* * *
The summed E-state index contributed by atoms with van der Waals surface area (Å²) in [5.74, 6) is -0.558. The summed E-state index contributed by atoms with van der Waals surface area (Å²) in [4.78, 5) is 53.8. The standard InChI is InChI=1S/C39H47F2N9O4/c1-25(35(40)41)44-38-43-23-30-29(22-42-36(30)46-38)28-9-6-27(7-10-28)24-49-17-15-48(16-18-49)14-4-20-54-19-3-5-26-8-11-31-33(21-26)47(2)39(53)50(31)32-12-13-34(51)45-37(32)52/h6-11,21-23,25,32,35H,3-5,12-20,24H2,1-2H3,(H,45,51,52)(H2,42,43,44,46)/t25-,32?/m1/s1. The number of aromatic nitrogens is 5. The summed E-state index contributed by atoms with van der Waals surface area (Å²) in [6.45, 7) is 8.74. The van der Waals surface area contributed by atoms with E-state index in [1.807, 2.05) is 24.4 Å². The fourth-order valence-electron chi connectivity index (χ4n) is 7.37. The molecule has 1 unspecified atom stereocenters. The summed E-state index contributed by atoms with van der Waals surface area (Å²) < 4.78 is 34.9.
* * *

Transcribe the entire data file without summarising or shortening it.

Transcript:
The summed E-state index contributed by atoms with van der Waals surface area (Å²) in [5.74, 6) is -0.558. The summed E-state index contributed by atoms with van der Waals surface area (Å²) in [4.78, 5) is 53.8. The standard InChI is InChI=1S/C39H47F2N9O4/c1-25(35(40)41)44-38-43-23-30-29(22-42-36(30)46-38)28-9-6-27(7-10-28)24-49-17-15-48(16-18-49)14-4-20-54-19-3-5-26-8-11-31-33(21-26)47(2)39(53)50(31)32-12-13-34(51)45-37(32)52/h6-11,21-23,25,32,35H,3-5,12-20,24H2,1-2H3,(H,45,51,52)(H2,42,43,44,46)/t25-,32?/m1/s1. The number of aromatic nitrogens is 5. The summed E-state index contributed by atoms with van der Waals surface area (Å²) in [6.45, 7) is 8.74. The van der Waals surface area contributed by atoms with E-state index in [1.807, 2.05) is 24.4 Å². The fourth-order valence-electron chi connectivity index (χ4n) is 7.37. The molecule has 1 unspecified atom stereocenters. The summed E-state index contributed by atoms with van der Waals surface area (Å²) < 4.78 is 34.9.